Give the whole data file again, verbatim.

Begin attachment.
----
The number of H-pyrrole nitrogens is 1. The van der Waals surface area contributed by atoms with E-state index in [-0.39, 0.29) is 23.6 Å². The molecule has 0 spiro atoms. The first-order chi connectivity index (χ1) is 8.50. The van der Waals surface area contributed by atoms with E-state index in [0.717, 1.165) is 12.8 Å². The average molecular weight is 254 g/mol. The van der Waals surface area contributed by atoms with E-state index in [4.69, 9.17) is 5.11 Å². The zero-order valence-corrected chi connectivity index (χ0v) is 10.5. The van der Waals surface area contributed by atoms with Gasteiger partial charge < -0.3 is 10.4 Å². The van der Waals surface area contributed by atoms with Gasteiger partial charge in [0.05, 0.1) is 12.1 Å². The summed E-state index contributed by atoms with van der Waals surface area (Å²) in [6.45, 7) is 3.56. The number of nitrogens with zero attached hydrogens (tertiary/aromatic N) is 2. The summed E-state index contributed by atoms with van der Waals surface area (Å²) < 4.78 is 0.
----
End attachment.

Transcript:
The number of H-pyrrole nitrogens is 1. The van der Waals surface area contributed by atoms with E-state index in [-0.39, 0.29) is 23.6 Å². The molecule has 0 spiro atoms. The first-order chi connectivity index (χ1) is 8.50. The van der Waals surface area contributed by atoms with E-state index in [0.717, 1.165) is 12.8 Å². The average molecular weight is 254 g/mol. The van der Waals surface area contributed by atoms with E-state index in [4.69, 9.17) is 5.11 Å². The zero-order valence-corrected chi connectivity index (χ0v) is 10.5. The van der Waals surface area contributed by atoms with Gasteiger partial charge < -0.3 is 10.4 Å². The van der Waals surface area contributed by atoms with Gasteiger partial charge in [0.05, 0.1) is 12.1 Å². The summed E-state index contributed by atoms with van der Waals surface area (Å²) in [6.45, 7) is 3.56. The number of nitrogens with zero attached hydrogens (tertiary/aromatic N) is 2. The summed E-state index contributed by atoms with van der Waals surface area (Å²) < 4.78 is 0.